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Breasts come in all shapes and sizes. The tissue inside your breasts can be different types too. Some breast tissue is fatty. Other breast tissue is dense. "Dense" means it's made of thick, fibrous tissue and milk glands.
You can learn how dense your breasts are from your mammogram report. There are four levels of breast density:
All of these breast types are normal.
Things that can affect your breast density include your family history (genetics), being pregnant, and using estrogen hormone therapy. Your age can also make a difference. Breast tissue in younger women tends to be denser than in older women who have been through menopause.
Having dense breasts may affect your plans for breast cancer screening. The more dense a breast is, the harder it is to see cancer on a mammogram image. That's because dense tissue looks white onscreen, just like cancer does.
Breast cancer tends to grow in dense breast tissue more often than in fatty breast tissue. So having dense breasts may slightly increase your risk for breast cancer.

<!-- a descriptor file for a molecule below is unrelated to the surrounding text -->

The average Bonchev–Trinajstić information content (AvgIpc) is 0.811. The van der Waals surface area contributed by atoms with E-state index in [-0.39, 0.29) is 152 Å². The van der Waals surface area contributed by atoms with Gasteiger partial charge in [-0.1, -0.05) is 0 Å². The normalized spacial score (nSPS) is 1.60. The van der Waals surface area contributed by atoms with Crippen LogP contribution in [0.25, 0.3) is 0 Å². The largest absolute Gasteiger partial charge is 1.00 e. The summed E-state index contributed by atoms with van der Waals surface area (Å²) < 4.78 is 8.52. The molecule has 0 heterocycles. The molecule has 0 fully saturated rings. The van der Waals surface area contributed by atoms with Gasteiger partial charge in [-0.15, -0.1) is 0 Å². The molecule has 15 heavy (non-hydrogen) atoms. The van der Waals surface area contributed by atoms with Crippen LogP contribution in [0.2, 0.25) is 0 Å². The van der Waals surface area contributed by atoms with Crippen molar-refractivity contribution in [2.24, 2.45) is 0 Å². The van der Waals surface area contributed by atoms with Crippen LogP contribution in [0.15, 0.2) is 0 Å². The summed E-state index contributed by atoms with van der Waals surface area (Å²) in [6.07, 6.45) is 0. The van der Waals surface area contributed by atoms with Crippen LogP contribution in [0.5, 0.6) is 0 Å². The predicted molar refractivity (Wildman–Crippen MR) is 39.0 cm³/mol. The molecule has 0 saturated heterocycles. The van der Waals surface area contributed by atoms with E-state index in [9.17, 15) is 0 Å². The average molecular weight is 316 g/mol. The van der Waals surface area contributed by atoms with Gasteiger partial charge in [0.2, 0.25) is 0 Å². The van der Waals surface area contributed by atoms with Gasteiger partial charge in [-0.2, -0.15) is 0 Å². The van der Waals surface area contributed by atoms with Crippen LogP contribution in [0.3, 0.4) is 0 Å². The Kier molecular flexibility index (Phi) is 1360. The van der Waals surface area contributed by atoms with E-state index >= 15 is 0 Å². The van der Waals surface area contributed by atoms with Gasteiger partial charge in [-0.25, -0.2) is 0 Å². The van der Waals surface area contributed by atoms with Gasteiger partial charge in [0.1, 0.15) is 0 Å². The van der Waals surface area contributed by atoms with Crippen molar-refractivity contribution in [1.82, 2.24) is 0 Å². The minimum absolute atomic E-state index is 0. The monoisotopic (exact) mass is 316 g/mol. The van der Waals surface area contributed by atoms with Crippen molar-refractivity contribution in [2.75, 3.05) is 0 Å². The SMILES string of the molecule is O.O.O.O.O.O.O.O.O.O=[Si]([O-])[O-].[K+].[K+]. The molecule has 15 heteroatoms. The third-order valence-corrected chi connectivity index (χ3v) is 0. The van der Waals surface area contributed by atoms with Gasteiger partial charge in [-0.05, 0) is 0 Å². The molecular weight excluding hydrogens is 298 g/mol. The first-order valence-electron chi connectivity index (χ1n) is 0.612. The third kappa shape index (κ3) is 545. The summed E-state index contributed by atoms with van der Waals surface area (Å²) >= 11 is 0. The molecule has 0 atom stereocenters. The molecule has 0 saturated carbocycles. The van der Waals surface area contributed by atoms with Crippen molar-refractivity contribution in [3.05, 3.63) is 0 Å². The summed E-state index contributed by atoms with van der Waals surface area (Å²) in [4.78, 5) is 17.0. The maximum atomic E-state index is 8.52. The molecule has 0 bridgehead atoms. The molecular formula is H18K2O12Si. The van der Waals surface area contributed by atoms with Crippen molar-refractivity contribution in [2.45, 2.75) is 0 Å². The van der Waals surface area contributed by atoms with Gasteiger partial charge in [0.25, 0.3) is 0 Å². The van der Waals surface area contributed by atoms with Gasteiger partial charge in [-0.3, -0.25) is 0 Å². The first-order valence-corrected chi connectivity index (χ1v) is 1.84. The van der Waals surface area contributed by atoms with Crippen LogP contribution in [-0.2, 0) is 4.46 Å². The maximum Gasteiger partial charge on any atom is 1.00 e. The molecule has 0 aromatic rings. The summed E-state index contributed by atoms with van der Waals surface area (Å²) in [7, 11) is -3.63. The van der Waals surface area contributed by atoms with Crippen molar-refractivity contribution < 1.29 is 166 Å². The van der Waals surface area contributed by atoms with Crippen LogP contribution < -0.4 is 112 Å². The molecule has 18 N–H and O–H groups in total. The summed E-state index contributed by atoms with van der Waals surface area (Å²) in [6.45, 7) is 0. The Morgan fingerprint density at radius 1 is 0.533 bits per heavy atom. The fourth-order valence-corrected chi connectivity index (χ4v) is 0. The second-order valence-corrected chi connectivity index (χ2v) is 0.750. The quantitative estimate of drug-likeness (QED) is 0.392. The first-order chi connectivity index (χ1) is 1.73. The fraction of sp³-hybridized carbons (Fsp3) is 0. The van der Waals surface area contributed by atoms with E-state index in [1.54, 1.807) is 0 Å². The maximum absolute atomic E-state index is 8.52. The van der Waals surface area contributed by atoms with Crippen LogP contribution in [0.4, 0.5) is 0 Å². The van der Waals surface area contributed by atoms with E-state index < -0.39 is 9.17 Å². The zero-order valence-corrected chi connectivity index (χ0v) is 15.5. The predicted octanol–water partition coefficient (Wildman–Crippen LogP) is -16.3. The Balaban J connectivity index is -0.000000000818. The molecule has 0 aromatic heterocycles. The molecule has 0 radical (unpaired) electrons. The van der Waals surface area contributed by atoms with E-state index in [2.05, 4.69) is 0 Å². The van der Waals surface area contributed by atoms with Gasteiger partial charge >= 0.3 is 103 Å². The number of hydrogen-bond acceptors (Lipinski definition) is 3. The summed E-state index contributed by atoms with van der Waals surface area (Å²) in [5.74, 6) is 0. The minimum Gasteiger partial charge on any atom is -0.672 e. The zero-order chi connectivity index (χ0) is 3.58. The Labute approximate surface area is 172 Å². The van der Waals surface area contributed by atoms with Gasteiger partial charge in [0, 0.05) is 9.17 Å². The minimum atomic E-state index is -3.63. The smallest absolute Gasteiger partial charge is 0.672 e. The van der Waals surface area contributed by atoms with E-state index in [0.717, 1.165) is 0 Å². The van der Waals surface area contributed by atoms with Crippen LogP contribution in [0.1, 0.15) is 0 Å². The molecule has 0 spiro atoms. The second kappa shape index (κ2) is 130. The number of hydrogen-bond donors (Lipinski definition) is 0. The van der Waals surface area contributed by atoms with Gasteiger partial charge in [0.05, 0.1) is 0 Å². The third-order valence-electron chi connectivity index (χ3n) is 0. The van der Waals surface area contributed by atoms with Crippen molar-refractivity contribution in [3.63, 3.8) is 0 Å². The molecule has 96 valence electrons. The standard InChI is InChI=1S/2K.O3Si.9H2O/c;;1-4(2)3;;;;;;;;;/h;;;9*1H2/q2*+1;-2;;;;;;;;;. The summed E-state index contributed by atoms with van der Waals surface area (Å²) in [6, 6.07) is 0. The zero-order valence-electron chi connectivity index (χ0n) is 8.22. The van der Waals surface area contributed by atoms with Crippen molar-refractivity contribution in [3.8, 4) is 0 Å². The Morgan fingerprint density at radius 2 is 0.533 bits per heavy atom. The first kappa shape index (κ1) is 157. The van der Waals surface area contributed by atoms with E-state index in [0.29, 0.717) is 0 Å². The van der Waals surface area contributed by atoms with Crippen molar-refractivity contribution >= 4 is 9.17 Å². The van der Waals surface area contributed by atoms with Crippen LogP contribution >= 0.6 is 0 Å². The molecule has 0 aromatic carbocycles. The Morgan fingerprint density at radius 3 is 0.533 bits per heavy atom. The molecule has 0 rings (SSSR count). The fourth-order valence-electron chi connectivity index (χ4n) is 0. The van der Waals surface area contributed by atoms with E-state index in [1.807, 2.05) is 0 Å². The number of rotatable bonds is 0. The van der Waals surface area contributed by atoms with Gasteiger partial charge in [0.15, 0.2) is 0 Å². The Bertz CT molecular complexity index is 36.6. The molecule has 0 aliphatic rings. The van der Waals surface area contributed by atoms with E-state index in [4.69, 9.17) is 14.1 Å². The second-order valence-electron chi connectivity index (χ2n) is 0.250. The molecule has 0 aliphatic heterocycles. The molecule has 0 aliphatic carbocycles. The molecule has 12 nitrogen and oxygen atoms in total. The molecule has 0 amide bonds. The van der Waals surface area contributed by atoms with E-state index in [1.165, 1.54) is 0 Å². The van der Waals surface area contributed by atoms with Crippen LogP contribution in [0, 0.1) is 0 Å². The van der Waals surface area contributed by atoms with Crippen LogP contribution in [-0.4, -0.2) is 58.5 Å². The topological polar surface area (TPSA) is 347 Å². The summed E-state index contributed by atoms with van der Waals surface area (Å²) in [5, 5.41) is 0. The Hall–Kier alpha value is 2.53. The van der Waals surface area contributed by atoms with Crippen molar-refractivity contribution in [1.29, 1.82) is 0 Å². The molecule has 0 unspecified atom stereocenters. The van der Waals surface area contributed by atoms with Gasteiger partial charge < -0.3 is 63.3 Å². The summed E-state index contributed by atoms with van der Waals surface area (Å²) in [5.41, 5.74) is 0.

On its own, breast density is not a major risk factor for cancer. Your level of breast density is one piece of your total cancer risk.
You can't tell how dense your breasts are by looking in the mirror or feeling them. The mammogram report sent to your doctor tells how dense your breasts are. It's written by the radiologist who reads your mammogram.
If you have questions about your breast density or other concerns, get a copy of your mammogram report. Then talk to your doctor about it.
There are several commonly used breast cancer screening tests. Each type of test shows breast tissue differently and finds things that the others don't.
Talk with your doctor about your breast density and any other breast cancer risk factors you have. Based on your unique information, your doctor can help you decide about screening.
Your screening options include:
If breast cancer screening tests can't tell you that a spot is harmless, your next step is to decide whether to have a biopsy tested for cancer cells.
There are new tests for detecting breast cancer. But they need more research before they become widely available and paid for by insurance. The most promising of these is digital breast tomosynthesis. This test is also called tomography or 3D mammography.
Current as of:
May 24, 2013
Sarah Marshall, MD - Family Medicine & Howard Schaff, MD - Diagnostic Radiology
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